It is possible that your employer may not be helpful to you, or might not see this as a problem at all.  While most employers try to prevent workplace harassment, there are situations where an employer may condone or even engage in this type of behavior.  In those situations, it is going to be very difficult to solve the workplace problems through dialogue.  You can contact the EEOC for guidance or file a charge of discrimination at any time.  If you decide to file a charge with EEOC, it is most helpful if you document any incidents that occur, including the dates on which they occurred, and the names of the harassers.  There are strict deadlines for filing charges.  A charge of employment discrimination must be filed with EEOC within 180 days of the date of the disputed conduct (or 300 days if a state or local fair employment practices agency enforces a law prohibiting employment discrimination on the same basis).  See below for more information on filing a charge of discrimination.

3)  I am an Arab American Christian and have been a salesman at a large car retailer for five years.  Two months ago, a coworker started calling me names like "the local terrorist," "fanatic," and "ISIS."  First, I ignored him.  Then, I told him to let me work and stop.  But he just got more aggressive, especially since the Paris and San Bernardino attacks.  I dread coming to work each day.  What can I do about my situation?

Religious and/or ethnic epithets and ongoing workplace hostility can amount to unlawful harassment.  Find your employer's anti-harassment policies and procedures and follow them to report this conduct or file a complaint.  Your employer has a legal responsibility to correct this harassing conduct, even when the harassment is based on a misperception about your religion or national origin. You also can contact the EEOC for guidance, or file a timely charge of discrimination.


4)  I am a computer specialist at a software company.  As a devout Muslim, I am required to attend prayer services at my mosque for a short period on Friday afternoons.  Obviously this conflicts with my work hours.  Can I ask for the time off to attend services?

You can ask your employer for permission to attend these Friday services as a reasonable accommodation of your religious practices under the law.  A "reasonable accommodation" is a change in a workplace rule or policy to let you practice your religion.  Your employer is required to provide you with an accommodation unless it would impose an undue hardship on its business.  This means the employer is not required to provide an accommodation that is too costly or difficult to provide.  You should work closely with your employer in finding an appropriate accommodation.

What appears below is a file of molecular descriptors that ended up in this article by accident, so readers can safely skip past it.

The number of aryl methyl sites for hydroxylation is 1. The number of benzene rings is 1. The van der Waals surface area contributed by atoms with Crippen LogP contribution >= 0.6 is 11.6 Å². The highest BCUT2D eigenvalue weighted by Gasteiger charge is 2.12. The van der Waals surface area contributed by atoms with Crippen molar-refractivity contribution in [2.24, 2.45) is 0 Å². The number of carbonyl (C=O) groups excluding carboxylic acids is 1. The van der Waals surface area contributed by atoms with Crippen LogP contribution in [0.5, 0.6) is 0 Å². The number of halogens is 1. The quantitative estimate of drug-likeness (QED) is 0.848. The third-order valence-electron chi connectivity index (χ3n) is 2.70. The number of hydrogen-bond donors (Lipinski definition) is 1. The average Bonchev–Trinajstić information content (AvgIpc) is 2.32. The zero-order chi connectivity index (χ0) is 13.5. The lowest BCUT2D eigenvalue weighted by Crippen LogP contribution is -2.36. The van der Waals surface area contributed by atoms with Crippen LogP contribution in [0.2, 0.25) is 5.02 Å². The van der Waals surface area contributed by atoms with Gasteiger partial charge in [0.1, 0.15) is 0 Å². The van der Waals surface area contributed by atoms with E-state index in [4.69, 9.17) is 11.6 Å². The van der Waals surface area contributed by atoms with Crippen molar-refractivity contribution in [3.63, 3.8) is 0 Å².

Whether your employer can accommodate your religious practice will depend on the nature of the work and the workplace.  Usually, your employer can allow you to use lunch or other break times for religious prayer without undue hardship.  If you require additional time for prayer, your employer can require you to make up the time. 

However, each situation is different.  If the accommodation would impose a burden on the employer that cannot be resolved, the employer is not required to allow the accommodation.


The EEOC is available to provide you with useful information on how to address workplace problems relating to discrimination based on religion, national origin, race, or color.

For technical assistance or to file a complaint of employment discrimination, contact EEOC at 800-669-4000 (voice) or 800-669-6820 (TTY). 

For additional information about religious discrimination, visit

For additional information on harassment, visit